Science - July 7, 2010

Saving nature saves money too

Alterra scientists argue for the ecosystem services approach, which they say will increase the support base for nature conservation.

Alterra is preaching a new gospel: a nature policy based on the useful functions of nature and landscapes. At the heart of this approach lies not conservation but the continued and optimal provision of ecosystem services.
Alterra researchers have outlined these ideas in a Dutch booklet called 'Nature for all: participating, investing and benefitting. Nature policy at present is mainly focused on conservation in reserves, explains co-author Kees Hendriks. But by itself, that is not enough to safeguard biodiversity. There is plenty of nature present outside the ecological main structure and the Natura 2000 areas. Nature that we shouldn't manage like a reserve, but from which we can all benefit.

And the best way to do that, say Hendriks and his colleagues, is to see nature as a provider of what they call ecosystem services. These are services such as food production or the provision of clean water and air, recreation and wellbeing. We are not used to putting a price on such services, and that needs to change. 'Because they certainly don't come free', explains Hendriks. 'They are free as long as such a service is working well. But if you mess things up, it costs a lot of money to put them right again.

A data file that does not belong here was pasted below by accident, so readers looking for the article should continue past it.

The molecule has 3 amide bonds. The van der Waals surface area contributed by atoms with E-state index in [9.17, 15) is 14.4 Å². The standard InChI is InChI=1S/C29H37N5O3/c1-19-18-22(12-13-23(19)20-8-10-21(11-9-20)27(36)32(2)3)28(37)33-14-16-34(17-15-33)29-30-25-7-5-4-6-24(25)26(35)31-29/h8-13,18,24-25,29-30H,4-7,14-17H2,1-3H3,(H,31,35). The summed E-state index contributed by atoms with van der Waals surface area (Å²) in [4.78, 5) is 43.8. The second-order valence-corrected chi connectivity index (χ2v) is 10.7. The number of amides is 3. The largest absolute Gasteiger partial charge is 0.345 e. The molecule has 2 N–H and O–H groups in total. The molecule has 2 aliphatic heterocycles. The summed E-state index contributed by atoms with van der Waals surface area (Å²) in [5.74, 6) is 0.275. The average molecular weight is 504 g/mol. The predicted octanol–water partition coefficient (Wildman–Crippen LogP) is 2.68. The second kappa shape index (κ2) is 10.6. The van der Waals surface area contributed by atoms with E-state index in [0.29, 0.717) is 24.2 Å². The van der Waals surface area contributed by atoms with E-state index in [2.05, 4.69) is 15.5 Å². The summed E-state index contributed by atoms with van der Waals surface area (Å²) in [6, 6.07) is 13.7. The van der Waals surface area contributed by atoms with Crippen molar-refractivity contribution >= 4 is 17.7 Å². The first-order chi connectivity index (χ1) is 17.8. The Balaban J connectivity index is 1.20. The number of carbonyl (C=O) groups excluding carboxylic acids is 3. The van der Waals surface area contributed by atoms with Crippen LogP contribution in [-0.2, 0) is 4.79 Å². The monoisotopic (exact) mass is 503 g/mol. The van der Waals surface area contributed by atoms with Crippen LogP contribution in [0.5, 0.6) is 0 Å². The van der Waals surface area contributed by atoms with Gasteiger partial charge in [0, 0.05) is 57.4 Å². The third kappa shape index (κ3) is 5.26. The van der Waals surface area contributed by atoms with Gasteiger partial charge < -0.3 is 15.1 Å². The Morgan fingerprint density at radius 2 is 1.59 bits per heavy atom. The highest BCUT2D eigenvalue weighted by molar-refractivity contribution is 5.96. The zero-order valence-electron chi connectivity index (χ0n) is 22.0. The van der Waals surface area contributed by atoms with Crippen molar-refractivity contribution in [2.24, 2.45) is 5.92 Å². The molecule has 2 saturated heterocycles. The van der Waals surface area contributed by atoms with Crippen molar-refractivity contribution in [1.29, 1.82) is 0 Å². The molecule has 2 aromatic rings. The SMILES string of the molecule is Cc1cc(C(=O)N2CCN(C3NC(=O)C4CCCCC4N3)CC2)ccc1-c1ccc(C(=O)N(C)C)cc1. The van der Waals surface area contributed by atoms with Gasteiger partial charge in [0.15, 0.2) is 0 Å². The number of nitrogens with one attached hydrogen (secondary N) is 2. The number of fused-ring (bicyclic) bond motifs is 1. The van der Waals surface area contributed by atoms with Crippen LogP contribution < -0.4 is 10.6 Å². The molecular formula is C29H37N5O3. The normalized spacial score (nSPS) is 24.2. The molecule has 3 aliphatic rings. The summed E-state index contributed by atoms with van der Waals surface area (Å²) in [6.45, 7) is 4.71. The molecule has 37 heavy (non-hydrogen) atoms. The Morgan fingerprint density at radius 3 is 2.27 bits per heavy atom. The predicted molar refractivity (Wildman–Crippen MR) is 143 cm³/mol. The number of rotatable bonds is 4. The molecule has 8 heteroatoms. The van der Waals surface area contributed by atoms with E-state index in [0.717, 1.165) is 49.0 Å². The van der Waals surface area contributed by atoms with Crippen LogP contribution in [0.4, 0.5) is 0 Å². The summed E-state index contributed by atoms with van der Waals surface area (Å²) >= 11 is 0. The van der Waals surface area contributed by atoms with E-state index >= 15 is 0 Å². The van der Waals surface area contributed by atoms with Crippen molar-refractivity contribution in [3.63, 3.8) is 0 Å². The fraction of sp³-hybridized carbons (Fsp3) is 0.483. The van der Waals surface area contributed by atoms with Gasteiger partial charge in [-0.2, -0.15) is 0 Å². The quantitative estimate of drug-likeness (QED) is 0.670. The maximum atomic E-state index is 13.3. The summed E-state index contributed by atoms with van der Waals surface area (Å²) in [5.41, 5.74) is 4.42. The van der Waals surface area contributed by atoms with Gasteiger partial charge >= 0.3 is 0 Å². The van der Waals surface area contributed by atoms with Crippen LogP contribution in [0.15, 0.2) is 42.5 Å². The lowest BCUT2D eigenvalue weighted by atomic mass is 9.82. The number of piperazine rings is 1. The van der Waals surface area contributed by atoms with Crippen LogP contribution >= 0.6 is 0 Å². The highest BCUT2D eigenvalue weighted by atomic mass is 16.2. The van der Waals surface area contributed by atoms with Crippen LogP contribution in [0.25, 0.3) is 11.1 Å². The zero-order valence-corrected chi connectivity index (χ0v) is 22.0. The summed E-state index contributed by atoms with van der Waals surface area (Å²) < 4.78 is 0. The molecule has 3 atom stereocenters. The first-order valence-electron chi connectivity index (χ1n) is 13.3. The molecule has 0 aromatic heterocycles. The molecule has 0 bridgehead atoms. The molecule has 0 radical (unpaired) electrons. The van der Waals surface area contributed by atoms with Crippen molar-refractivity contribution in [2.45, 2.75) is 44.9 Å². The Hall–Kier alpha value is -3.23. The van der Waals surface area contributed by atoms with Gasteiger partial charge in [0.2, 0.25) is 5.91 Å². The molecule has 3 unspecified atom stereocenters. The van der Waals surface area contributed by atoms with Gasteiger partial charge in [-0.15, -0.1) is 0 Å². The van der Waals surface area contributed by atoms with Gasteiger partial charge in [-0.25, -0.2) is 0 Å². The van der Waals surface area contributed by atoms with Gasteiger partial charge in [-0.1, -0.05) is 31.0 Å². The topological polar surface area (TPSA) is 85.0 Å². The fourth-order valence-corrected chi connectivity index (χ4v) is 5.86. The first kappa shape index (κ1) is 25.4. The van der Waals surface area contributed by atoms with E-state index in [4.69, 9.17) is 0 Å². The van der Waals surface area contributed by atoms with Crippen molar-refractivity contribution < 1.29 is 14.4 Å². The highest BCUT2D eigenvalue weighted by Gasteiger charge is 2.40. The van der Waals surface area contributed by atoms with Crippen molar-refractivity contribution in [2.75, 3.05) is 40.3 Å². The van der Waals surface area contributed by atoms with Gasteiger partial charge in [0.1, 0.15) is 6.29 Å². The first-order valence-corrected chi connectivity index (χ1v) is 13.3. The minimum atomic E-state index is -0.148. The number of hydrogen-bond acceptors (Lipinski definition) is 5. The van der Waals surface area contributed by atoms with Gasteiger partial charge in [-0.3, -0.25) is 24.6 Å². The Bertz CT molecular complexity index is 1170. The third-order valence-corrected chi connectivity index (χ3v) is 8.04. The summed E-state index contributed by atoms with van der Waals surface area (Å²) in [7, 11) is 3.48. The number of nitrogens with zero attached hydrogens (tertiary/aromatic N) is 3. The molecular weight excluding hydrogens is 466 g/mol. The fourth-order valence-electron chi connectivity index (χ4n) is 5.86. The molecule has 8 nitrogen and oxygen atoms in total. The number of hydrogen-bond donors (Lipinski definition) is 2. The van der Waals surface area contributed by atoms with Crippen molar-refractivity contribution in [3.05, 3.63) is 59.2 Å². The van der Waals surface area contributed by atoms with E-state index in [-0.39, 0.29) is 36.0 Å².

'What you need to do, really, is to make the hidden costs and - especially - the hidden benefits of ecosystem services visible. Take water purification: you can opt for a technical solution, with purification in a concrete tank, or you can invest in a reed-bed helophyte filter, which delivers not just water purification but a host of other services such as nature, water storage and recreation.' New nature policy demands a change of mindset, according to Hendriks. From an emphasis on defensive nature conservation in reserves to a more economics-based way of thinking of nature as a reservoir of useful functions for society. Functions which have to be paid for by the user, one way or another.
The useful functions of nature vary from place to place. Hendriks and his colleagues therefore divide the Netherlands into three types of landscape: nature landscapes, agricultural landscapes and multifunctional landscapes. Each type provides its own types of service. 'It is a sketch of how the Netherlands could look in a few decades' time, based on current developments. This division into three is useful for targeting ecosystem services that are important for each type of area.'
A new approach of this sort also increases public support for nature, according to Alterra. 'People have to realize that nature is not just beautiful, but is also something to enjoy. Nature is useful and you can make money from it. So you should look after it.'